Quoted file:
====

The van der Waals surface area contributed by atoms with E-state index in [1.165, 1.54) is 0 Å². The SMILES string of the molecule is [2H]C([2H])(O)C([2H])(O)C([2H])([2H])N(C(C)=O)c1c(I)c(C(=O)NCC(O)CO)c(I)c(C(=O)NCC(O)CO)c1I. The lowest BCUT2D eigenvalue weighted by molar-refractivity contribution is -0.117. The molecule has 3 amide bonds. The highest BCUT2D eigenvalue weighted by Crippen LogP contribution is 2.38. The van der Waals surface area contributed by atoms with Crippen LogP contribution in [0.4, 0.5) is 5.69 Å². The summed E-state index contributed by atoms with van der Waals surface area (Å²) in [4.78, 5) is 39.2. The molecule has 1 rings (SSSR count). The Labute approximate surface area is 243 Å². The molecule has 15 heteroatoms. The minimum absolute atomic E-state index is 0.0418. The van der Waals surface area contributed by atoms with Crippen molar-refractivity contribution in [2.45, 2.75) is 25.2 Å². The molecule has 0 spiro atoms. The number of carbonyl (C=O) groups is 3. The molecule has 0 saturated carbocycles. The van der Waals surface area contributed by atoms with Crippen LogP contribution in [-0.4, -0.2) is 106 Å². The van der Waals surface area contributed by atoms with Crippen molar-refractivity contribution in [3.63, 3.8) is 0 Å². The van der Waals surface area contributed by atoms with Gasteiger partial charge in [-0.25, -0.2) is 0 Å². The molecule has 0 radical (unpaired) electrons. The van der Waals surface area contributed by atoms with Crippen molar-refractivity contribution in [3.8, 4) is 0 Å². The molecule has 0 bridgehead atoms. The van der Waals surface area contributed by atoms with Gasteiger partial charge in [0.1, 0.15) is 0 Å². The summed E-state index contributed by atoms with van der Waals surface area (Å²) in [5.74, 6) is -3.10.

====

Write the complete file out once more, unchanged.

The van der Waals surface area contributed by atoms with E-state index in [1.165, 1.54) is 0 Å². The SMILES string of the molecule is [2H]C([2H])(O)C([2H])(O)C([2H])([2H])N(C(C)=O)c1c(I)c(C(=O)NCC(O)CO)c(I)c(C(=O)NCC(O)CO)c1I. The lowest BCUT2D eigenvalue weighted by molar-refractivity contribution is -0.117. The molecule has 3 amide bonds. The highest BCUT2D eigenvalue weighted by Crippen LogP contribution is 2.38. The van der Waals surface area contributed by atoms with Crippen LogP contribution in [0.4, 0.5) is 5.69 Å². The summed E-state index contributed by atoms with van der Waals surface area (Å²) in [4.78, 5) is 39.2. The molecule has 1 rings (SSSR count). The Labute approximate surface area is 243 Å². The molecule has 15 heteroatoms. The minimum absolute atomic E-state index is 0.0418. The van der Waals surface area contributed by atoms with Crippen molar-refractivity contribution in [2.45, 2.75) is 25.2 Å². The molecule has 0 spiro atoms. The number of carbonyl (C=O) groups is 3. The molecule has 0 saturated carbocycles. The van der Waals surface area contributed by atoms with Crippen LogP contribution in [-0.4, -0.2) is 106 Å². The van der Waals surface area contributed by atoms with Crippen molar-refractivity contribution in [3.63, 3.8) is 0 Å². The van der Waals surface area contributed by atoms with Gasteiger partial charge in [-0.25, -0.2) is 0 Å². The molecule has 0 radical (unpaired) electrons. The van der Waals surface area contributed by atoms with Crippen molar-refractivity contribution in [3.8, 4) is 0 Å². The molecule has 0 bridgehead atoms. The van der Waals surface area contributed by atoms with Gasteiger partial charge in [0.1, 0.15) is 0 Å². The summed E-state index contributed by atoms with van der Waals surface area (Å²) in [5.74, 6) is -3.10.